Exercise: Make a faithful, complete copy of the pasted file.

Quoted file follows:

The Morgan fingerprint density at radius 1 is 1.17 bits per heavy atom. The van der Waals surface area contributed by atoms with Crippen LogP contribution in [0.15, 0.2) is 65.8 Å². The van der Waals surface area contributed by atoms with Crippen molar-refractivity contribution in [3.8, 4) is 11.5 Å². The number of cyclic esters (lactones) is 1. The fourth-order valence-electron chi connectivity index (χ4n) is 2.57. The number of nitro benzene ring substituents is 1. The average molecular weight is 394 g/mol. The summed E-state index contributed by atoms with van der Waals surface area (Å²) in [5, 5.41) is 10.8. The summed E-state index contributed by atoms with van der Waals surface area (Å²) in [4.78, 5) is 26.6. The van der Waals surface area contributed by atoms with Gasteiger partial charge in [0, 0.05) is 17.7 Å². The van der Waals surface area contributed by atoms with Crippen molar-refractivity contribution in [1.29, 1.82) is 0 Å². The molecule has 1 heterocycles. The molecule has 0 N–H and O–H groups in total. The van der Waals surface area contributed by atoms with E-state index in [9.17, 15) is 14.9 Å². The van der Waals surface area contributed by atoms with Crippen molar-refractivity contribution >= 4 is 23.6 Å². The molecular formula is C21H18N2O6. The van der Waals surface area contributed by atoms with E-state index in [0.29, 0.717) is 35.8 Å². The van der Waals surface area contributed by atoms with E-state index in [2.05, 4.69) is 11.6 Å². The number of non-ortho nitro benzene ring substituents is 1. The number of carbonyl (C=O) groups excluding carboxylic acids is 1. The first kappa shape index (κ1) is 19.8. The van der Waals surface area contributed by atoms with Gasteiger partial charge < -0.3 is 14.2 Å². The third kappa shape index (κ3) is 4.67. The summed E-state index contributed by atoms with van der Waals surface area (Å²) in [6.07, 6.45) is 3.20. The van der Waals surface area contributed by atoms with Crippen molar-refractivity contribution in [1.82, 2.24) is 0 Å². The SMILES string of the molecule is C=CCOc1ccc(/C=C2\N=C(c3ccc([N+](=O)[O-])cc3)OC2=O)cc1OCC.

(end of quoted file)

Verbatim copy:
The Morgan fingerprint density at radius 1 is 1.17 bits per heavy atom. The van der Waals surface area contributed by atoms with Crippen LogP contribution in [0.15, 0.2) is 65.8 Å². The van der Waals surface area contributed by atoms with Crippen molar-refractivity contribution in [3.8, 4) is 11.5 Å². The number of cyclic esters (lactones) is 1. The fourth-order valence-electron chi connectivity index (χ4n) is 2.57. The number of nitro benzene ring substituents is 1. The average molecular weight is 394 g/mol. The summed E-state index contributed by atoms with van der Waals surface area (Å²) in [5, 5.41) is 10.8. The summed E-state index contributed by atoms with van der Waals surface area (Å²) in [4.78, 5) is 26.6. The van der Waals surface area contributed by atoms with Gasteiger partial charge in [0, 0.05) is 17.7 Å². The van der Waals surface area contributed by atoms with Crippen molar-refractivity contribution in [1.29, 1.82) is 0 Å². The molecule has 1 heterocycles. The molecule has 0 N–H and O–H groups in total. The van der Waals surface area contributed by atoms with E-state index in [9.17, 15) is 14.9 Å². The van der Waals surface area contributed by atoms with Crippen molar-refractivity contribution >= 4 is 23.6 Å². The molecular formula is C21H18N2O6. The van der Waals surface area contributed by atoms with E-state index in [0.29, 0.717) is 35.8 Å². The van der Waals surface area contributed by atoms with E-state index in [2.05, 4.69) is 11.6 Å². The number of non-ortho nitro benzene ring substituents is 1. The number of carbonyl (C=O) groups excluding carboxylic acids is 1. The first kappa shape index (κ1) is 19.8. The van der Waals surface area contributed by atoms with Gasteiger partial charge < -0.3 is 14.2 Å². The third kappa shape index (κ3) is 4.67. The summed E-state index contributed by atoms with van der Waals surface area (Å²) in [6.07, 6.45) is 3.20. The van der Waals surface area contributed by atoms with Crippen molar-refractivity contribution in [1.82, 2.24) is 0 Å². The SMILES string of the molecule is C=CCOc1ccc(/C=C2\N=C(c3ccc([N+](=O)[O-])cc3)OC2=O)cc1OCC.